“In the end I can say that what I have learned about myself is how incredibly strong I am, because I have to be,” said disability rights advocate Joanne Larade in February at a panel on the lack of suitable housing for people with severe disabilities. At the panel she explained what it is like to find yourself, at the age of 42, living among people with dementia, many twice your age. Joanne passed away early last week.
Media release: Over 1,000 Nova Scotians with disabilities are currently being warehoused in rehabilitation centres, nursing homes, and other institutional facilities. Over 1,500 persons with disabilities remain waitlisted for housing supports.
Here is a short video, recently released by the Disability Rights Coalition, that presents the case for community living in Nova Scotia in a powerful way. The video contains strong language and some violence.
Many Nova Scotians with intellectual and physical disabilities continue to live in large institutions against their will, while others are being taken care of by ageing and senior parents. Affected people are saying enough is enough. We went to today’s press conference at Province House, and transcribed in full the powerful statements by Jeannie Whidden of People First Nova Scotia, and Jen Powley, of No More Warehousing.
The Disability Rights Coalition is collecting signatures to an open letter to Premier Stephen McNeil, asking his government to stop warehousing people with disabilities and focus on investing in community living options instead. Alternatively, the group is asking people who are institutionalized and/or waiting for a community living space to file an individual human rights complaint.
Dr. Cynthia Bruce on the recent Human Rights decision on institutionalization and what it says about the pervasive force of ableism in Nova Scotia. “Describing ableism only in terms of discrimination against disabled people fails to capture the essence of ableism’s power to oppress. Discrimination is an intensely felt outcome of ableism, but the origins of such discrimination rest in deeply held beliefs that disability is undesirable, unwanted, and a burden on individuals, families, and society.”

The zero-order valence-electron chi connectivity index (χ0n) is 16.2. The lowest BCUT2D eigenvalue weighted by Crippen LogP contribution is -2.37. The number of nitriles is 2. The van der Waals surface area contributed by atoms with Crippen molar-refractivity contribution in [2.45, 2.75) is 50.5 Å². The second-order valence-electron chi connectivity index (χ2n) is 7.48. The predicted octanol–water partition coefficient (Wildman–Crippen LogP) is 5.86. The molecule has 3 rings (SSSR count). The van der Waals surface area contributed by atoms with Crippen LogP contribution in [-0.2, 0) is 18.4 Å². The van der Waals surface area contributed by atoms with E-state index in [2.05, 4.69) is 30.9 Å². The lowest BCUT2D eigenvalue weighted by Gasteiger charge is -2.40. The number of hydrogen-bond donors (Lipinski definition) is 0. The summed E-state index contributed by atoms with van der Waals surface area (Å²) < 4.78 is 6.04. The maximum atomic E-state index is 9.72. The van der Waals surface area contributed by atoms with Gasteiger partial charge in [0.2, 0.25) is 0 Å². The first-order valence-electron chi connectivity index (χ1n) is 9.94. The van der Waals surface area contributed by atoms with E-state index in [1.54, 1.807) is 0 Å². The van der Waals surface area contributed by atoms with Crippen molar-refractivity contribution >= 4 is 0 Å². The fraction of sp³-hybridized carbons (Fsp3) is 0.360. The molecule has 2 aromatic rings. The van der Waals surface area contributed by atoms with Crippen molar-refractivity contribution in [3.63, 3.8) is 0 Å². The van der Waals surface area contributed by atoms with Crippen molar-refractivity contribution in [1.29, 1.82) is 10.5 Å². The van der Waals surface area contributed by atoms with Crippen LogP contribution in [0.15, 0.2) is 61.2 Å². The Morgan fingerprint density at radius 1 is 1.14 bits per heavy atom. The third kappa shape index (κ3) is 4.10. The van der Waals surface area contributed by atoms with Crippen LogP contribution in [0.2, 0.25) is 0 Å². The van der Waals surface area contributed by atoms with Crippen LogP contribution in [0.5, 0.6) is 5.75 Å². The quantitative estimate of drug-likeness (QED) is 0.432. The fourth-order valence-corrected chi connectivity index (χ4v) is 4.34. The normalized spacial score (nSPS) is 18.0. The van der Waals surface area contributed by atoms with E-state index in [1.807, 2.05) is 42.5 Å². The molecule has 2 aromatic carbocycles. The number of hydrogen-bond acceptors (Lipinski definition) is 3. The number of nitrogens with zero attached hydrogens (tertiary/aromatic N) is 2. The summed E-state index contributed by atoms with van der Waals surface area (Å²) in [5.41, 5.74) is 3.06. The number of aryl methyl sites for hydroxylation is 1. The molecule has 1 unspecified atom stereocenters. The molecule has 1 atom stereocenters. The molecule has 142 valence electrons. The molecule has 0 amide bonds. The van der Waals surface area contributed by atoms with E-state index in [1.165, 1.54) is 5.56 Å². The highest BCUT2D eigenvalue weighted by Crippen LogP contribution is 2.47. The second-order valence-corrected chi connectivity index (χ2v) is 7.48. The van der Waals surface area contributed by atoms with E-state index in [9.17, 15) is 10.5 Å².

News release: Krista Carr, Executive Vice-President of CACL, explained, “When it comes to pursuing justice for Canadians who are or have been institutionalized, CACL will do whatever it takes for as long as it takes. Even if it takes 1,500 individual complaints – as these rights are secured in the CRPD, which Canada has ratified with Nova Scotia’s agreement.”
Joint media release by People First Canada and People First Nova Scotia tackles the decision in the recent Human Rights tribunal on warehousing of people with intellectual disabilities. “To completely dismiss the idea that people with disabilities are discriminated against in most every system in our society is not someone being ‘un-woke’ – this is someone who is completely unaware and obviously not paying attention.”
NS Human Rights Board chair Walter Thompson ruled that the Nova Scotia government has indeed discriminated against Beth MacLean, Sheila Livingstone and Joey Delaney, three people who were institutionalized against their will. When I first heard the news I thought it was a wonderful victory. Now that I have read the decision I think it mostly sucks, but it isn’t all bad.
Here is why.
You are invited to the Community Forum hosted by the Disability Rights Coalition to learn about the current status of services for persons with disabilities and their families. Nova Scotia has the highest rate per capita of those living with a disability in Canada and is one of the last provinces who have large segregated institutions who warehouse people because of their disability.